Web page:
New year, new you (in the library even): 6 study resolutions for 2016

There might bumps ahead in the road but we'll get there!
There might bumps ahead in the road but we'll get there! Photo credit: Martha Soukup (Flickr).

With the start of a new semester upon us, I thought I’d look at the best ways to help you avoid those panic-stricken, hectic final days before exams where you have not studied enough throughout the year. God knows we’re all guilty of it sometimes. Some of these tips are quite basic while others are more outside-the-box so they need more explanation. These are all backed up by scientific studies. By applying them, however, you’re sure to notice an improvement in your own studies.


  1. Video game music. For those looking for a new study soundtrack, I cannot recommend this highly enough as I use it myself all the time. Apparently, the reasoning behind its suitability for studying is that these soundtracks are designed to keep the user alert while not distracting them from the task at hand. There are some great playlists on YouTube. Word of warning though, you may occasionally be overcome with feelings of nostalgia when certain classic themes jog your memory. Looking at you ‘Hogs of War’.
A kindred spirit of mine( with a very similar game face might I add).
A kindred spirit of mine( with a very similar game face too might I add). Photo credit: Anton Pinchuk (Flickr).


  1. Have an exercise-themed break. Speaking of jog! Why not try to incorporate an exercise based break? A trip to the gym, pool or even partaking in one of the numerous sports clubs out there can have some fantastic benefits for studying. It is well known that exercise improves your attention span and your ability to juggle different academic subjects.
Udder punfection.
Udder punfection. Photo credit: Robert Ashworth (Flickr).


  1. Write rather than type. A study called ‘Digitizing Literacy’ confirms that we retain more knowledge by writing notes out by hand compared to typing them up. While many people do understandably prefer the speed of taking notes down on a laptop during a lecture, maybe try transcribing them into your copy while in the less stressful environment of the library. If nothing else, it can also add a bit of variety to your study routine.
Go old school in a new school world.
Go old school in a new school world. Photo credit: evan p. cordes (Flickr).


  1. Try a different spot. Again, this may not be for everyone as I know from experience that some of my own friends get oddly irritated when someone has the audacity to take ‘their’ seat. There is an upside though as ‘Synaptic evidence for the efficacy of spaced learning’ ( thankfully I managed to find a SparkNotes-type summary) states that learning similar material in a different location everyday actually helps our memory. This is because we force our brains to form new associations with the same material, thereby making it a stronger memory.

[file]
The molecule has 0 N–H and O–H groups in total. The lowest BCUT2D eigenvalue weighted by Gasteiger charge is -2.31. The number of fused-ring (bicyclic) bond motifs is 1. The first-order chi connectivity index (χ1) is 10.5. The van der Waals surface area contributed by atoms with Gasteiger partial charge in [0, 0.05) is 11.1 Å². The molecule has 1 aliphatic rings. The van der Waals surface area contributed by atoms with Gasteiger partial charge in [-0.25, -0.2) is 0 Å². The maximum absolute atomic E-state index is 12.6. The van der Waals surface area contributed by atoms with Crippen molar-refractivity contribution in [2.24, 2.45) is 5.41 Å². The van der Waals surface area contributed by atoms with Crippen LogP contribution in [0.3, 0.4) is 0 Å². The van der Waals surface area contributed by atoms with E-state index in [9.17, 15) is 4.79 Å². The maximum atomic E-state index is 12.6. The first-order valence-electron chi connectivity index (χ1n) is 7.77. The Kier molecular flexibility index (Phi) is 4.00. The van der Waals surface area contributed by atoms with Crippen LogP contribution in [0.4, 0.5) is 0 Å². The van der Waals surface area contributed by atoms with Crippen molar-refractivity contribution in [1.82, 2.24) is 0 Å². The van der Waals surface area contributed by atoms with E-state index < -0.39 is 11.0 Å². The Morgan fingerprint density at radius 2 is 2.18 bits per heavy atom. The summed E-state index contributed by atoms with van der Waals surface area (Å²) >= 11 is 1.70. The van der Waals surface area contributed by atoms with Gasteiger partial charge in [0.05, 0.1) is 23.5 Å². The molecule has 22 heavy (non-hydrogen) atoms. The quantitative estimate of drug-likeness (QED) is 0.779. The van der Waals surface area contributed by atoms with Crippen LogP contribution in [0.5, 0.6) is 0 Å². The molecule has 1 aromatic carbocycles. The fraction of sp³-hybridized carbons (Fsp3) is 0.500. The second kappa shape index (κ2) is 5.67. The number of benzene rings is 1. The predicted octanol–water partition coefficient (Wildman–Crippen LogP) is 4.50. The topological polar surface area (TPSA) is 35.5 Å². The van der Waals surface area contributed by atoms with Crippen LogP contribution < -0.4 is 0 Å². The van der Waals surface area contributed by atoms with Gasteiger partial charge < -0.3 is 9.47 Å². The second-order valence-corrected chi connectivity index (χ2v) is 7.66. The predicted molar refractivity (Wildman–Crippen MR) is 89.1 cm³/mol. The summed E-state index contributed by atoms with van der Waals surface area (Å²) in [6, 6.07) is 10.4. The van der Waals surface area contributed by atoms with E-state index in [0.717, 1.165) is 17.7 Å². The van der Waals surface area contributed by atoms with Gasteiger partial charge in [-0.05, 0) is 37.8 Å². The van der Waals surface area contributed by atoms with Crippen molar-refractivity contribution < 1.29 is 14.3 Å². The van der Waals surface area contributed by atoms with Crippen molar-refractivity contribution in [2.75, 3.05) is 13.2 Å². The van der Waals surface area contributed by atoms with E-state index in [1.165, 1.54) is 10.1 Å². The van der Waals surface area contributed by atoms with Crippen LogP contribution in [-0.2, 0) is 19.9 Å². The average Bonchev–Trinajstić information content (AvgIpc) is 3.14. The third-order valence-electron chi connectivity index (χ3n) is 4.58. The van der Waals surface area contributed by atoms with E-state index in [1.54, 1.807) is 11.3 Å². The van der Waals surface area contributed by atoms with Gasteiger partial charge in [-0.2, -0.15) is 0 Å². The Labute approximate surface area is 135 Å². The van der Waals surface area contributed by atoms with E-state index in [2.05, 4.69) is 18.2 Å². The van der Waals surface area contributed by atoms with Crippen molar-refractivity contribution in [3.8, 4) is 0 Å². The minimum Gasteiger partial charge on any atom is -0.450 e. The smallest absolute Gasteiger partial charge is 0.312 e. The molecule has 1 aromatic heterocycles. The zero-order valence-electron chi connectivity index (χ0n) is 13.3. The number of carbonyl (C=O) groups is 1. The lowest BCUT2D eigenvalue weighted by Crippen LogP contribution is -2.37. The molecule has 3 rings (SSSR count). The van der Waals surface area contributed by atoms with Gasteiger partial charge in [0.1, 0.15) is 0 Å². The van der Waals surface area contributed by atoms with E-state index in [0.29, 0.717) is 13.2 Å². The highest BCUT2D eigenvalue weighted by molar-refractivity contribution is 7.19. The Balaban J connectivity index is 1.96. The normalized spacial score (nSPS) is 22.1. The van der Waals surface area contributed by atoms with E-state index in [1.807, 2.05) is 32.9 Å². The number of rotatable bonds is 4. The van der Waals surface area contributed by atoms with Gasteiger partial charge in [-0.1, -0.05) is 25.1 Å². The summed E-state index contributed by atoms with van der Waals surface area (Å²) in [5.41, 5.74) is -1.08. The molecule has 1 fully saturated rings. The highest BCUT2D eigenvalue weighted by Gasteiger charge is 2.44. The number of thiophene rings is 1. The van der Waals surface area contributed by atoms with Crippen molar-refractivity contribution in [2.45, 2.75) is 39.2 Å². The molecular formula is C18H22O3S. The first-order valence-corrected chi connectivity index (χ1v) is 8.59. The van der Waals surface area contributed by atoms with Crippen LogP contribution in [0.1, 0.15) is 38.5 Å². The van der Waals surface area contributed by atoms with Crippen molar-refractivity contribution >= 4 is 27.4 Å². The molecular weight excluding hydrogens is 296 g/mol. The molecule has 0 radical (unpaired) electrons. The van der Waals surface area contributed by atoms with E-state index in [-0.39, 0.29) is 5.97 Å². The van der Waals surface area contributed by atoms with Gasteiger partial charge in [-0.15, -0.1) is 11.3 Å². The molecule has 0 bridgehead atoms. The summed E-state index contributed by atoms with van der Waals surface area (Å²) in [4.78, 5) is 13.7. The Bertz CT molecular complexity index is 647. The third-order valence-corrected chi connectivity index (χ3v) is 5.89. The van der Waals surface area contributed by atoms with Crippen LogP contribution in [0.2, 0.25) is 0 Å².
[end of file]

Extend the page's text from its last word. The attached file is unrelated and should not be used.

That's no longer your spot.
That’s no longer your spot. Photo credit: Carrie Baughcum ( Flickr).
  1. Apps that block certain websites. That’s right. Technology can actually help you stay focused nowadays instead of being a black hole of procrastination where you waste away countless hours on Reddit or streaming your favourite shows. Apps like ‘SelfControl’ allow you to block certain websites that you feel are distracting for a set period of time. Another one worth getting is ‘iStudiez Pro’, which works for Mac, iPhone and iPad, it enables you to keep track of your timetable and semester deadlines as well as personal engagements.
Don't let yourself be swept away into the endless tide of distraction that is the internet.
Don’t let yourself be swept away into the endless tide of distraction that is the internet. Photo credit: Jesse Wagstaff (Flickr).


  1. Greater life perspective. Lastly, and I know this may be considered more of an overly sentimental and waffle-based point by some, but do try and remember that the vast majority of things we stress over on a daily basis really are not that important in the grand scheme of things. There are aspects of ourselves that we neglect to take care of, instead choosing to focus on superficial things like how we are perceived by our peers. These include mental health and how to cope with stress, which is a key point I’d like to end on as it is crucial that we keep our studies in perspective. We all get stressed out sometimes but for as important as doing well in college exams and assignments is, there are far more important things in life.
There might bumps ahead in the road but we'll get there!
There might be bumps ahead in the road but we’ll get there! Photo credit: Martha Soukup (Flickr).

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